9. Brad_RN_Student_PA

    Getting in an ICU

    This is interesting. I "blabbed" my aspirations of CRNA to the wrong people, apparently. Oh well. I will end up in the right place eventually! CaslaRN, not to jump the gun, but you "sound" like a very very strong candidate for CRNA school! I have confidence you will get in soon! Wish me luck, I have a long road ahead of me!
  10. Brad_RN_Student_PA

    What is the worst part about nursing?

    I've been a CNA for four years, almost two in a hospital. I am already burned out, and I havent even started my first GN job yet! I don't think I'll be able to handle bedside nursing for more than a handful of years. My biggest pet peeve is the whole issue of supply and demand. The supply of nurses is short, or at least the hospital superiority expects us to believe that (even though they are turning away four times the amount of nursing student applicants that they accept, and hire half of what HR posts!), and yet the demand is higher. Pt loads are unsafe, and I think insurance companies have WAY too much impact on the quality of care. Critical care is the only way to go if you are "ANAL" like I am, and I am not even close to being experienced enough to go there yet. And even there, the patients are generally heavy and very much dead weight...in the hospital I worked at as a CNA...the odds of the CNA's having time to go to ICU to help? Slim to none. But still DEMANDED to. Everyone is burnt. The whole way down the chain. On a positive note, with an associate's degree, I can expect to make about 5-7 dollars more an hour with steady work, contrasted to my cousin who has a bach. degree and is trying to get into state police! The work is there, the money isn't bad, but the respect we deserve and the autonomy we strive for is a LONG ways away. Then again, our government could use some tweaking too, considering the price gouging on fuel. Bottom line, stick up for yourself!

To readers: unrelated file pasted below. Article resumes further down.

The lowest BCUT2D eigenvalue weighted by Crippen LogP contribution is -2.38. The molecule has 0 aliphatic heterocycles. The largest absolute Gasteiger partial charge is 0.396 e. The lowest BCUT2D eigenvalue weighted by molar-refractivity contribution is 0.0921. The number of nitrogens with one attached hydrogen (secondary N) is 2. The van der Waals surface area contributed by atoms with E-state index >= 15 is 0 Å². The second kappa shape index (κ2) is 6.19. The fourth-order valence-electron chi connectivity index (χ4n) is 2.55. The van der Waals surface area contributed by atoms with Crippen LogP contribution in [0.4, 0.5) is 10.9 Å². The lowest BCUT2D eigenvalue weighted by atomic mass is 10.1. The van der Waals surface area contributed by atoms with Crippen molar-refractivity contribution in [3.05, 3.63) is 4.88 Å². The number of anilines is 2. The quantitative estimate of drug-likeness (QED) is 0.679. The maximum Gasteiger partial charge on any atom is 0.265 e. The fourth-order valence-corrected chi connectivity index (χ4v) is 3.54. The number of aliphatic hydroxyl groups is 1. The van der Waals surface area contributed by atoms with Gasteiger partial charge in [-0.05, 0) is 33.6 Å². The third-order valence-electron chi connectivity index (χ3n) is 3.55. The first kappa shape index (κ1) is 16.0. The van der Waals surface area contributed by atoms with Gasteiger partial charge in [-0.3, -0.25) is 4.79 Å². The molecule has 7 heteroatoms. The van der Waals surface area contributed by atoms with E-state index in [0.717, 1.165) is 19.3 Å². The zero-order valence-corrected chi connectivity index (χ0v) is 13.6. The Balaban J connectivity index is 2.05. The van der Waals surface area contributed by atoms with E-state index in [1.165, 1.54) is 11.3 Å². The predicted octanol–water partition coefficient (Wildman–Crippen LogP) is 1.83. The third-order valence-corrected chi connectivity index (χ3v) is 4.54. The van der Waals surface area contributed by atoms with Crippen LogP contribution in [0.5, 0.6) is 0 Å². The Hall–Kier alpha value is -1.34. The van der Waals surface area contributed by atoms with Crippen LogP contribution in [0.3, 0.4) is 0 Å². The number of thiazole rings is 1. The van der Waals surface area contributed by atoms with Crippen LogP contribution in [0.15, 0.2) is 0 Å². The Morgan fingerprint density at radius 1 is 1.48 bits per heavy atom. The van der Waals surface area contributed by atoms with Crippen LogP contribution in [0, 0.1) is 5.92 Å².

11. Brad_RN_Student_PA

    Susquehanna Health, Williamsport, PA? Any good (hopefully not bad) advice?